This article assesses what economists and other social scientists have learned regarding the effectiveness of various education policies that have been implemented to increase enrolment and promote learning in developing countries. The education production function, which economists often use to portray the education process, is first introduced, along with several other relationships of interest. Estimation issues are also discussed. The article then reviews recent research on school enrolment and learning in developing countries; several policies have been shown to raise enrolment, but less is known about how to increase learning. The final section presents recommendations for further research.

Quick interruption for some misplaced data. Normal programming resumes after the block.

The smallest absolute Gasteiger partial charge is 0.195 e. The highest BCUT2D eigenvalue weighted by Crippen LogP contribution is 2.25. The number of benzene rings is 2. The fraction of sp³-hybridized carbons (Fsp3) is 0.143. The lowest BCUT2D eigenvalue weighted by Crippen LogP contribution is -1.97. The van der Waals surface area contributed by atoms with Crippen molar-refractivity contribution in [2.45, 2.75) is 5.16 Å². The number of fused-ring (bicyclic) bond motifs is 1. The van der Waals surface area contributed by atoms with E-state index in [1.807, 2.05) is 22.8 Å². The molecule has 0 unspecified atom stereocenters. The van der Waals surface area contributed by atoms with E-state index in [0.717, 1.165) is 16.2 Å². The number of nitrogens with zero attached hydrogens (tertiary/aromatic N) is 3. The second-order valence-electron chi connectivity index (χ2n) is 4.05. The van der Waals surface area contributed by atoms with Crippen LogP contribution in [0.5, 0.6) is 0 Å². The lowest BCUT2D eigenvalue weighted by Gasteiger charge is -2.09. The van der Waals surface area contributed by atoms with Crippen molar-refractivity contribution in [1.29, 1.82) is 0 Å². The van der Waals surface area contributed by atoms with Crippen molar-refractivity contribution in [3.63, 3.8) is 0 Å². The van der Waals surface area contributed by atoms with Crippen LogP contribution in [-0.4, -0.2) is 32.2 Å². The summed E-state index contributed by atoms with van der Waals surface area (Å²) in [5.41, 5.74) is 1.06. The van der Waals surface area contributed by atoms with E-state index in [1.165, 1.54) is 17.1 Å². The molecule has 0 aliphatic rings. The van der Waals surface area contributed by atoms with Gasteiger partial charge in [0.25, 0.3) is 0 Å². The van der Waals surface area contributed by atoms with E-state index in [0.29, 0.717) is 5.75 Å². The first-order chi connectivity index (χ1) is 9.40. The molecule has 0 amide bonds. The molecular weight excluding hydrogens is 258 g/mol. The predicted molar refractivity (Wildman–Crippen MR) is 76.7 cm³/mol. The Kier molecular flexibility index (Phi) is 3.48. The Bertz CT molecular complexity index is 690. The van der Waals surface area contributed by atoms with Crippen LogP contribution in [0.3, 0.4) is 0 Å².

|Original language||English (US)|
|Title of host publication||International Encyclopedia of Education|
|Number of pages||11|
|State||Published - 2010|
Copyright 2013 Elsevier B.V., All rights reserved.
- Developing countries
- Education production function
- Estimation bias
- Noncognitive skills
- Policy evaluation
- School enrolment